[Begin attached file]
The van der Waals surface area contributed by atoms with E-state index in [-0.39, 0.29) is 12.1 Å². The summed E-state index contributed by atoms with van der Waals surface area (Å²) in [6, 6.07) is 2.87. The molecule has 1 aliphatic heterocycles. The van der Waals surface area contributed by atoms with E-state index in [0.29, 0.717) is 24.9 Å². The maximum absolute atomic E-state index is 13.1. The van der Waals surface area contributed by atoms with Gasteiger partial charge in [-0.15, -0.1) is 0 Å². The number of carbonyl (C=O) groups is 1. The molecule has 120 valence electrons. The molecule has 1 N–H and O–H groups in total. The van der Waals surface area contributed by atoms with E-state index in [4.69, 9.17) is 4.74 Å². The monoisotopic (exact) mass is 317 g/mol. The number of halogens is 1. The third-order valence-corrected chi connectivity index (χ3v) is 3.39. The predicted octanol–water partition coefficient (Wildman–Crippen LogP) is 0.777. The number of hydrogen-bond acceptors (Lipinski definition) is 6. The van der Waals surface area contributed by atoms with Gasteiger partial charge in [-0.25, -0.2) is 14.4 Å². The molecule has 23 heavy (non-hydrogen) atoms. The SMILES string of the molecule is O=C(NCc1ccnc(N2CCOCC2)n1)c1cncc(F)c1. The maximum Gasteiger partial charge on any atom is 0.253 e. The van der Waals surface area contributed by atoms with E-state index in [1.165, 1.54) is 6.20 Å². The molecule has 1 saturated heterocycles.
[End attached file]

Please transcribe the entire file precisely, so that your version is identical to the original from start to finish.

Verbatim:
The van der Waals surface area contributed by atoms with E-state index in [-0.39, 0.29) is 12.1 Å². The summed E-state index contributed by atoms with van der Waals surface area (Å²) in [6, 6.07) is 2.87. The molecule has 1 aliphatic heterocycles. The van der Waals surface area contributed by atoms with E-state index in [0.29, 0.717) is 24.9 Å². The maximum absolute atomic E-state index is 13.1. The van der Waals surface area contributed by atoms with Gasteiger partial charge in [-0.15, -0.1) is 0 Å². The number of carbonyl (C=O) groups is 1. The molecule has 120 valence electrons. The molecule has 1 N–H and O–H groups in total. The van der Waals surface area contributed by atoms with E-state index in [4.69, 9.17) is 4.74 Å². The monoisotopic (exact) mass is 317 g/mol. The number of halogens is 1. The third-order valence-corrected chi connectivity index (χ3v) is 3.39. The predicted octanol–water partition coefficient (Wildman–Crippen LogP) is 0.777. The number of hydrogen-bond acceptors (Lipinski definition) is 6. The van der Waals surface area contributed by atoms with Gasteiger partial charge in [-0.25, -0.2) is 14.4 Å². The molecule has 23 heavy (non-hydrogen) atoms. The SMILES string of the molecule is O=C(NCc1ccnc(N2CCOCC2)n1)c1cncc(F)c1. The maximum Gasteiger partial charge on any atom is 0.253 e. The van der Waals surface area contributed by atoms with E-state index in [1.165, 1.54) is 6.20 Å². The molecule has 1 saturated heterocycles.